Monday, January 02, 2012

Year's End

I haven't really compiled, or been able to compile, a year end top ten in quite a long time.  Perhaps after I've caught up with more titles I can add something.  Usually what I've done, annually, around the 31st of December is to make a list of memorable first time viewings from the year.  Generally, highlights are decidedly 20th century.  But that doesn't satisfy me this year - I could cite incredible things that I only just saw in 2011 (like Garrel's L'Enfant secret on a digital copy, or a print of Raoul Walsh's wonderful Sailor's Luck, or the monumental Eniaios II screening that the Siskel Center showed here in Chicago).  But instead I want to look to the future, and so I'll just write a few words about a few important films from the past year ...

Howls in Favor of Sade Award
Qu'ils reposent en révolte (des figures de guerre) (Sylvain George, 2010), which has a rare balance for "political" cinema in that one can discern the virtues of both patience (human and aesthetic) and urgency (in feeling and in policy).  Sadly, few will have seen it.  And I myself can offer little in the way of analysis, certainly not the verbiage I've spilled on Tree of Life, because I've only seen Qu'ils reposent... once, and it calls for greater contextualization than I am able to provide.  But these readings might prove instructive, here and here.

Film of the Year. The Tree of Life (Terrence Malick, 2011).  I've already written a lot about this film.  No need to keep going now; those who were disappointed (either because the movie didn't tell a clear story or that it allegedly "universalizes") won't find what I write convincing.   It would be interesting to re-read the love letters & hate mail to the movie just to see how they use the name of Papa Malick.  This points the way to the sociopolitical "problem" of The Tree of Life that I do think is worth calling into question but that almost nobody seems to want to talk about. Perhaps this reticence stems from the possibility that it might implicate critics too (gasp! clutch the pearls!) and not just the figurehead of the author. I'm referring specifically to the construction of The Tree of Life as a high romantic modernist work, and the subsequent, cannibalistic critical lineage which then denigrates that moment before it as too naïve, too recherche, too declasse. The underbelly of the history of criticism (maybe just one underbelly) is also a history of fashion, and what one says often carries greater significance for what it strategically leaves unsaid, but communicated, to the right kind of listener. This, I feel, is a problem in a lot of criticism of The Tree of Life but also a problem in the film, itself, this address to a specialized audience.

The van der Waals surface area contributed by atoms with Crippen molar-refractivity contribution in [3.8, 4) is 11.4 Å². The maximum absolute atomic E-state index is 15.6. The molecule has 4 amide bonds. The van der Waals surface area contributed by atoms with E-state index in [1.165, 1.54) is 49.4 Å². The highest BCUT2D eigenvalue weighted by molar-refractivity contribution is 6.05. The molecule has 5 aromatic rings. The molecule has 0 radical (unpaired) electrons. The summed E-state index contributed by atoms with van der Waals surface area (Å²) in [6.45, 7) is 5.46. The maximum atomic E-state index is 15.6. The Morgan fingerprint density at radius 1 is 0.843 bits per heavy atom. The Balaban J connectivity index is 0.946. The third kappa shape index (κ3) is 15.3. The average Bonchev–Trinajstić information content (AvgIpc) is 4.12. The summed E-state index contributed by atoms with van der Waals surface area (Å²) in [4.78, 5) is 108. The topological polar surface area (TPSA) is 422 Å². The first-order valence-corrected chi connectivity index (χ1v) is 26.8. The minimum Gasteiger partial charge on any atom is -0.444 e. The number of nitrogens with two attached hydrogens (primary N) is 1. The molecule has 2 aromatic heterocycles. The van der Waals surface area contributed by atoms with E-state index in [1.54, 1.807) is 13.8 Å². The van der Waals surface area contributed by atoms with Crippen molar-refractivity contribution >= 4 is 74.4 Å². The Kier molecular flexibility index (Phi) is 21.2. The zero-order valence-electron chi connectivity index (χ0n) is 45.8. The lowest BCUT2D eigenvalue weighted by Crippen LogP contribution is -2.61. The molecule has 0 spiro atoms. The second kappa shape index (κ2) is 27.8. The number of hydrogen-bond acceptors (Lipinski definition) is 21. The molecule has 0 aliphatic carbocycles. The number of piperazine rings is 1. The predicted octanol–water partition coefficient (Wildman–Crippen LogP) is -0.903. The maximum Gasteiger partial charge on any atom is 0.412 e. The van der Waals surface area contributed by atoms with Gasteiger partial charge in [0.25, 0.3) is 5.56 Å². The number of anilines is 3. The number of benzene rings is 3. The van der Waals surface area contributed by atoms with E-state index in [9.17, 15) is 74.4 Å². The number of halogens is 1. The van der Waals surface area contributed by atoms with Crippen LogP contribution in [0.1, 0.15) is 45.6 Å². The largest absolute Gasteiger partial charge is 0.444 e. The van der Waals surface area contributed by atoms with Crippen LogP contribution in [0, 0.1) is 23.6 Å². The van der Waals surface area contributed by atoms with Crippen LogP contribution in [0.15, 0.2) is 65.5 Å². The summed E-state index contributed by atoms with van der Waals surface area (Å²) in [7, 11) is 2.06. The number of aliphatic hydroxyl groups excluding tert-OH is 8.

Commercial cinema was very disappointing in 2011, though the 2010 festival cinema provided a number of good works filtering, in 2011, into area theaters and the digital domain (like Apichatpong's Uncle Boonmee, Guzman's Nostalgia for the Light, Breillat's La Belle endormie, Hellman's Road to Nowhere, among others).  My favorite genre film, just off the cuff, was probably Takashi Miike's 13 Assassins.

The best (very) short film I saw would have to be Ars Colonia (Raya Martin, 2011).


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